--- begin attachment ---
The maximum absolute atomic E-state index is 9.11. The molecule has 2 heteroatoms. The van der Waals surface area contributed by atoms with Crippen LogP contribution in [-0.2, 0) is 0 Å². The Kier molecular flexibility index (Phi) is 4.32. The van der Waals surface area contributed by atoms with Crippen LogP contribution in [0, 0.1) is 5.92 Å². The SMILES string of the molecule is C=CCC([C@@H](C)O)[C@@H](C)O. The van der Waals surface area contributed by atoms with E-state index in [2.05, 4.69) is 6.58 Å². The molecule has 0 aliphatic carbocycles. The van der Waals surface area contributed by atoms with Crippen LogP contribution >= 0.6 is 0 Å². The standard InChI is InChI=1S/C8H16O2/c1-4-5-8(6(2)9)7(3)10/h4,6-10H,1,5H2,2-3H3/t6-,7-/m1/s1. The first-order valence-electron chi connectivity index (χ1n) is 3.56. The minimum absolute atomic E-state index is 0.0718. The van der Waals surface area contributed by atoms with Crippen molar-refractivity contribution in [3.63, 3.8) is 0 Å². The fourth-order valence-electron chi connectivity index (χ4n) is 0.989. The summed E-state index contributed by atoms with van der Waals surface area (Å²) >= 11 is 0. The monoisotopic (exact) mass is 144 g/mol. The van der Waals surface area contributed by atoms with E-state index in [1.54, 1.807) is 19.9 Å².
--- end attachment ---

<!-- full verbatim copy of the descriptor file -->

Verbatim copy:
The maximum absolute atomic E-state index is 9.11. The molecule has 2 heteroatoms. The van der Waals surface area contributed by atoms with Crippen LogP contribution in [-0.2, 0) is 0 Å². The Kier molecular flexibility index (Phi) is 4.32. The van der Waals surface area contributed by atoms with Crippen LogP contribution in [0, 0.1) is 5.92 Å². The SMILES string of the molecule is C=CCC([C@@H](C)O)[C@@H](C)O. The van der Waals surface area contributed by atoms with E-state index in [2.05, 4.69) is 6.58 Å². The molecule has 0 aliphatic carbocycles. The van der Waals surface area contributed by atoms with Crippen LogP contribution >= 0.6 is 0 Å². The standard InChI is InChI=1S/C8H16O2/c1-4-5-8(6(2)9)7(3)10/h4,6-10H,1,5H2,2-3H3/t6-,7-/m1/s1. The first-order valence-electron chi connectivity index (χ1n) is 3.56. The minimum absolute atomic E-state index is 0.0718. The van der Waals surface area contributed by atoms with Crippen molar-refractivity contribution in [3.63, 3.8) is 0 Å². The fourth-order valence-electron chi connectivity index (χ4n) is 0.989. The summed E-state index contributed by atoms with van der Waals surface area (Å²) >= 11 is 0. The monoisotopic (exact) mass is 144 g/mol. The van der Waals surface area contributed by atoms with E-state index in [1.54, 1.807) is 19.9 Å².